According to Chinese vendor Huawei Technologies, the world’s first 5G-powered hardware for self-driving cars was recently showcased at the Shanghai Auto Show.
Huawei launched the MH5000 module, which will contribute to the company’s plans to commercialize a 5G network for the automotive sector as early as the second half of this year.
The company expects the device to become an important communication product for intelligent, connected cars of the future. The module is also expected to support Huawei’s strategy to develop solutions for the automotive industry.
As the industry transitions into the 5G era, it’s increasingly turning to the information and communications technology (ICT) sector.
Huawei’s Rotating Chairman Eric Xu said, “Focusing on ICT, Huawei aims to enable car OEMs to build better vehicles. Based on ICT, Huawei aims to be a digital car-orientated and new-added components provider.”
Testing & Demo
Huawei has been testing technology for connected cars in a number of Chinese cities. The company signed agreements with several car makers, including FAW Group, Dongfeng, and Changan Automobile.
Last year, Huawei, China Mobile, and automotive manufacturing company SAIC jointly demonstrated the application of intelligent and connected vehicles. They used a low-latency network enabled by “5G Era LTE” and cellular vehicle-to-everything (C-V2X) technology.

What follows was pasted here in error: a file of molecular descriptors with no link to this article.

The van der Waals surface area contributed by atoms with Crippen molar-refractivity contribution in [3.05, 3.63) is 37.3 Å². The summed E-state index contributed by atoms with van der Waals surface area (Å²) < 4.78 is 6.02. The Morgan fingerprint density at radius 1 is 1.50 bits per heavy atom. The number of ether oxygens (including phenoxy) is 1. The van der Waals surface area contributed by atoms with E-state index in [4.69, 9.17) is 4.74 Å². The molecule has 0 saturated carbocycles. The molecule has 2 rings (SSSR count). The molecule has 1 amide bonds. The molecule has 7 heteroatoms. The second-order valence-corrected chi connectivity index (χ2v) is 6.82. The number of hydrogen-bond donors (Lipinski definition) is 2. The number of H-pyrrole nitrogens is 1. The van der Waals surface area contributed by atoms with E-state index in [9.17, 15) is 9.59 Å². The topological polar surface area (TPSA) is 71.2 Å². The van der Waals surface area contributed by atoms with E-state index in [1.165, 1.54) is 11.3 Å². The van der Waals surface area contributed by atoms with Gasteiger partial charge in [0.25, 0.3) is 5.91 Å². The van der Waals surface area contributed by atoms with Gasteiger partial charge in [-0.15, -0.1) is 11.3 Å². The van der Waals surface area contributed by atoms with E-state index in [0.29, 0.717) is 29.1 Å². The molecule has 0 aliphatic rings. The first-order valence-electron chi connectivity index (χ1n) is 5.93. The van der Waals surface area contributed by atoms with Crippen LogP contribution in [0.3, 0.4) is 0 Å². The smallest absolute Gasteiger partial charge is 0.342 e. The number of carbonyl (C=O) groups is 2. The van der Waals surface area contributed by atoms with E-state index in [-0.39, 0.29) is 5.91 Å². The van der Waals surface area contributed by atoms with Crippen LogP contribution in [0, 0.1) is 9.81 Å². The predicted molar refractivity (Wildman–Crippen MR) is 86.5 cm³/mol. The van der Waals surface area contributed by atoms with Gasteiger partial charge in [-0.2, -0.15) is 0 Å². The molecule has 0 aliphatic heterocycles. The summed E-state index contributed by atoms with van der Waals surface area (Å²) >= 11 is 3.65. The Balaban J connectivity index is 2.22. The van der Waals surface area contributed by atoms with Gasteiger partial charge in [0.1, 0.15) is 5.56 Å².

In the demonstration, a human operator controlled a remote fleet vehicle via a driving control console from over 30 kilometers away. Several high-definition video cameras installed in the vehicle provided a live 240-degree view of the vehicle’s surroundings to the driver over a high-bandwidth network.
The 5G network also transmitted control signals for the steering wheel, gas pedal, and brakes. This provided the ultra-low latency needed to support instant response to various roadside conditions. According to Huawei, low latency technology that reduced end-to-end latency below 20 milliseconds (ms), along with HD video backhaul technology, accomplished the control accuracy.
SAIC independently developed the vehicles used in the demo. The demo itself was based on China Mobile’s wireless network, which is equipped with Huawei’s low-latency and HD video backhaul solutions. China Mobile also provided the E2E remote system that featured edge computing technology.
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Tomas, Juan Pedro. (23 Apr 2019). Huawei launches 5G-powered hardware for self-driving cars. RCR Wireless News.